BeeCultures - Anthropological research on humans and honeybees

Project Management: Dr. Martin Gruber
Duration: 10/2015 – 11/2020
Financing: University of Bremen

Humans have been collecting honey and wax from wild honeybees for thousands of years. People all over the world developed different forms of beekeeping. Bees play an important role in mythologies and has a prominent place in popular cultures. Honeybees have served as a metaphor for humans and their idealised societies. Triggered by reports of "Colony Collapse Disoder" (CCD), public attention has sifted to the ecological and economical role of the honeybee. My research at the intersection of natural and cultural sciences, highlights the multiple connections between humans and honeybees. I want to find out about different “BeeCultures” constituted by the practices and perspectives of different schools of beekeepers, scientists and artists as well as the emerging discourse on bees and beekeeping.

Bees matter to all of us!
Today, beekeeping is practiced in an intensive form in most industrialised countries. Beekeepers try to optimise the production of honey through the use of standardised hives, prevention of swarming, breeding of queens, and transportation of bee colonies. In addition to hive products, honeybees play an important role in agriculture. The cultivation of fruit and vegetables as well as oilseeds is dependant on bee pollination, especially in industrialised agriculture. The related agricultural production is believed to surmount the yield from wax and honey by ten to fifteen times, adding up to approximately 70 billion Euros worldwide. Without bees human nutrition will suffer. Since an increasing number of bee colonies are dying in the US and Europe – due to diseases, poison and environmental stress – pollination gets increasing attention. Colony Collapse Disorder (CCD) and bee health in general has evoked great media attention, and numerous initiatives aimed at saving the honeybee. Maybe most significantly, the number of beekeepers in Germany is increasing, after years of decline, especially in urban areas.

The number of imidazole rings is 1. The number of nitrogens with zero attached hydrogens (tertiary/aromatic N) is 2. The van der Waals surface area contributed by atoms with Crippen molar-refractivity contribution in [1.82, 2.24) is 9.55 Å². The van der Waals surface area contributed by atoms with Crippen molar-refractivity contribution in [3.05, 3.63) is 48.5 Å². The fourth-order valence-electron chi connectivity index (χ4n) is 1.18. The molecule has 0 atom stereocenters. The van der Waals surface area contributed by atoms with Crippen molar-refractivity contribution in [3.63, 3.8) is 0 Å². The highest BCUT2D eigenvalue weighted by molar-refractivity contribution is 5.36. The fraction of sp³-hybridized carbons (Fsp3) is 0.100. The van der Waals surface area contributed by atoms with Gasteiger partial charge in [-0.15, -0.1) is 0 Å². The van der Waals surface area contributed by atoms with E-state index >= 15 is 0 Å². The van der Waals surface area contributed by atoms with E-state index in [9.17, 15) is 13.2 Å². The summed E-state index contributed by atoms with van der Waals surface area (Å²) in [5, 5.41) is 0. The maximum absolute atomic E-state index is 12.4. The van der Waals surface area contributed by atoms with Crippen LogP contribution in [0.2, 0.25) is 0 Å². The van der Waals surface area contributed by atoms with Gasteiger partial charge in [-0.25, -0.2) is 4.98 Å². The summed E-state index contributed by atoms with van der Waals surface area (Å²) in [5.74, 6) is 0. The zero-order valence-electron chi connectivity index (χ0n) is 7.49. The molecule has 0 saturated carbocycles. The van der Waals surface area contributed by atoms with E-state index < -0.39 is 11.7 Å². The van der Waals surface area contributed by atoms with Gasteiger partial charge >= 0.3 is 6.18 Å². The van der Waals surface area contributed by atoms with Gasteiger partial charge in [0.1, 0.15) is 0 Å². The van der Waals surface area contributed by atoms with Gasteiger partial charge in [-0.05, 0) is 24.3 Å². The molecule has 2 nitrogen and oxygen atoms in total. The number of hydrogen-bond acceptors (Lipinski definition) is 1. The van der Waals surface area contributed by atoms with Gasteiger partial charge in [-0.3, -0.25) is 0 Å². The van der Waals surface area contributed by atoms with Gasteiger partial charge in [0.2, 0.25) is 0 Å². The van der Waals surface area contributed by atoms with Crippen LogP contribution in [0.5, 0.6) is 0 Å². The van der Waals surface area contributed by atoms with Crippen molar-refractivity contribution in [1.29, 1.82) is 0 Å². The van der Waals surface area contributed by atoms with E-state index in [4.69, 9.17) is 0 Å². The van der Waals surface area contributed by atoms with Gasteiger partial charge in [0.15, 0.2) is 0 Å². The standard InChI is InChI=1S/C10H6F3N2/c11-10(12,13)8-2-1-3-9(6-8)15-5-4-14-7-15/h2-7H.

Conventional and alternative beekeepers in Germany and Cameroon
In Hamburg - a hotspot for urban and alternative beekeeping - I will investigate and compare the practices and perspectives of different beekeepers. A second focus of my research is the town of Ngaoundéré in Central Cameroon. Beekeeping in Cameroon usually consist of providing simple hives for wild swarms of bees and later harvesting their honey. In Ngaoundéré, the beekeeping scene is extremely diverse. I want to evaluate in how far the practices and underlying perspectives of Cameroonian and German beekeepers can be compared and fruitfully merged. With my research, I want to contribute to a conscious and sustainable beekeeping practise in Germany and Cameroon.

An interdisciplinary perspective on bee-cultures
The project is a follow-up of my previous research on traditional beekeeping in Africa and alternative beekeeping in Germany. I conduct research over five years, mainly in Hamburg and Ngaoundéré. But I also plan short-term research stays at places and with organisations significant for bees and beekeeping. I am especially interested how institutions such as science, art and the media construct the relationship between humans and honeybees. Throughout my research, I will collaborate with beekeepers, natural scientists and other "bee experts" from different field. My research will combine a range of ethnographic methods such as participant observation and qualitative interviews with an emphasis on audio-visual methods. My research will result in a book (Habilitationsschrift) and journal articles as well as in a feature-length documentary film.

Dr. Martin Gruber
Department of Anthropology & Cultural Research
Enrique-Schmidt-Straße 7
28359 Bremen
Tel.: +49 421 218 67618